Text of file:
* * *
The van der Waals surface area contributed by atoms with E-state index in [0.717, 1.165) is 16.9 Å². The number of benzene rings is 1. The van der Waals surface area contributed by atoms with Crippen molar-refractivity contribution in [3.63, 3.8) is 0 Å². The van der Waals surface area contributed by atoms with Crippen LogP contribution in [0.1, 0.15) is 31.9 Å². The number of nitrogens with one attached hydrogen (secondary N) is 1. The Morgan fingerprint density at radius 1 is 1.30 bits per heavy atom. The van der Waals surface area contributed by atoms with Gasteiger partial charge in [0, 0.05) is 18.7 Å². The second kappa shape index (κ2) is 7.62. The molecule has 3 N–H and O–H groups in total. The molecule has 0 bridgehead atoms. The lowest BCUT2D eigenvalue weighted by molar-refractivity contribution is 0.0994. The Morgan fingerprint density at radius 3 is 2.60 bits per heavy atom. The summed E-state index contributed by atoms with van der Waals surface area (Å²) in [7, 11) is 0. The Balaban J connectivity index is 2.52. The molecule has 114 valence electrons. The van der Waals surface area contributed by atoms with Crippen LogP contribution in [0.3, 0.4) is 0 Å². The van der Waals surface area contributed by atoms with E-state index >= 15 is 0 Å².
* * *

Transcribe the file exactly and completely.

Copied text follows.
The van der Waals surface area contributed by atoms with E-state index in [0.717, 1.165) is 16.9 Å². The number of benzene rings is 1. The van der Waals surface area contributed by atoms with Crippen molar-refractivity contribution in [3.63, 3.8) is 0 Å². The van der Waals surface area contributed by atoms with Crippen LogP contribution in [0.1, 0.15) is 31.9 Å². The number of nitrogens with one attached hydrogen (secondary N) is 1. The Morgan fingerprint density at radius 1 is 1.30 bits per heavy atom. The van der Waals surface area contributed by atoms with Gasteiger partial charge in [0, 0.05) is 18.7 Å². The second kappa shape index (κ2) is 7.62. The molecule has 3 N–H and O–H groups in total. The molecule has 0 bridgehead atoms. The lowest BCUT2D eigenvalue weighted by molar-refractivity contribution is 0.0994. The Morgan fingerprint density at radius 3 is 2.60 bits per heavy atom. The summed E-state index contributed by atoms with van der Waals surface area (Å²) in [7, 11) is 0. The Balaban J connectivity index is 2.52. The molecule has 114 valence electrons. The van der Waals surface area contributed by atoms with Crippen LogP contribution in [0.3, 0.4) is 0 Å². The van der Waals surface area contributed by atoms with E-state index >= 15 is 0 Å².